In a spurt of decisiveness earlier this summer, I put my television in my basement. I had decided to face my screen addiction head on. Summer seemed like a good time to go cold turkey. I had envisioned sitting on my patio working through the mountain of books on my “to be read” shelf, or taking my dog on long lingering walks, or weeding my garden, or calling a friend. I had imagined hours freed up for creative pursuits.
Turns out it’s easy to cheat. I can’t quite bring myself to cancel my Netflix account which means I can watch TV on my phone. I took the app off my phone. Then put it back on. It’s off again. I’ve learned that I’m not watching TV just because it’s there. I watch TV because I’m looking for something. It’s a kind of hunger, but TV doesn’t satisfy. It just makes me hungrier. It’s like eating the homemade treats brought to the church office when I’ve skipped breakfast.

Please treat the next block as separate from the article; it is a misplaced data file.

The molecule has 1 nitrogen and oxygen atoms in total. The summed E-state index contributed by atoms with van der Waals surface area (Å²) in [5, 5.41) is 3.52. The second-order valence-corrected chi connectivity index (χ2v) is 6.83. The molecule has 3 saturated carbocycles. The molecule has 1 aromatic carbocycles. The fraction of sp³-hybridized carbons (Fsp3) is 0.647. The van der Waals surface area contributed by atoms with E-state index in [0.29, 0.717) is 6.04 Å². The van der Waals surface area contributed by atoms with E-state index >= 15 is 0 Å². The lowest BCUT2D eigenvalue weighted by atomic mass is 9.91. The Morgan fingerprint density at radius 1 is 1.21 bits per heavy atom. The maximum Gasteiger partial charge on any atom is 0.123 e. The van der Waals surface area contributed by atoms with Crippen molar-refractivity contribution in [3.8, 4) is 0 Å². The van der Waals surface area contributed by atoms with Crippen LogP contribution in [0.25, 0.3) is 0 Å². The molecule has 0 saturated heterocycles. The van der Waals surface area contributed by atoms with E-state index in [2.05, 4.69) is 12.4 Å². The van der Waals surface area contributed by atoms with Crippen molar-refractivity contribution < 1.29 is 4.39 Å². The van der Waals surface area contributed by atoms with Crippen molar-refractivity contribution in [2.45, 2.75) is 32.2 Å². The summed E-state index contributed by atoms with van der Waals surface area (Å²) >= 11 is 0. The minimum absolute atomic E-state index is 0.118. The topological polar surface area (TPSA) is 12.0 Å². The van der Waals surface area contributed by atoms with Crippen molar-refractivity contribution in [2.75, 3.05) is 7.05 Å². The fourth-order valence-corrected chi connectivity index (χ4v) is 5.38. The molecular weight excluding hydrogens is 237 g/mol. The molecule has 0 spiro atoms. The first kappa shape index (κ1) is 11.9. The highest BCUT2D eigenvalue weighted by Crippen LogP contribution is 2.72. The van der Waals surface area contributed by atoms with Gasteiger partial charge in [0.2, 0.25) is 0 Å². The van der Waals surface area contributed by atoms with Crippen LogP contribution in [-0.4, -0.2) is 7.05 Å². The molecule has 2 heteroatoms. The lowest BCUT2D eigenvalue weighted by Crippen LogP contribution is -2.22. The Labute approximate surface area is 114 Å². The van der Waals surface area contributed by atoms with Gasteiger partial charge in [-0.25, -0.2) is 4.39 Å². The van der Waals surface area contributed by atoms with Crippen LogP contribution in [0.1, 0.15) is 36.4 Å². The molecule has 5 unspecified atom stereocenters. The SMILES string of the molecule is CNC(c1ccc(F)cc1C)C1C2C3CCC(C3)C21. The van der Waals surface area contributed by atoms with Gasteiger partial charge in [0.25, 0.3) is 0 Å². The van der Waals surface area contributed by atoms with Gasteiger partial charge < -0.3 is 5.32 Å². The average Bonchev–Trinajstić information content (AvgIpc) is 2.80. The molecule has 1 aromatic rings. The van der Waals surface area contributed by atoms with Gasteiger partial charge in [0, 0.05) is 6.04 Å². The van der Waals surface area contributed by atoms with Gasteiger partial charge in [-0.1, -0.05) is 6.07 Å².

My television addiction is a spiritual issue. It’s not that I’m lazy, procrastinating, or irresponsible (or any of the other soundtracks that run through my head). The root of my addiction is spiritual hunger. I’m looking for connection, for aliveness. I am most susceptible to television watching (and Facebook scrolling) when I have a longing that I cannot satisfy on my own.
Maybe the question to ask myself when I’m wanting to watch TV isn’t so much, “What I can be doing instead” but “What is it that I really and truly want?” Wanting can be uncomfortable, even scary. What if I realize I want something that I can’t have? I feel like I learned someplace (from the Bible? from some theologian?) that our deepest longings have their source in God. It sounds like something I would say in a sermon. Maybe it’s time I believed myself. Augustine of Hippo said, “Thou hast made us for thyself, O Lord, and our heart is restless until it finds its rest in thee.” Maybe he was right.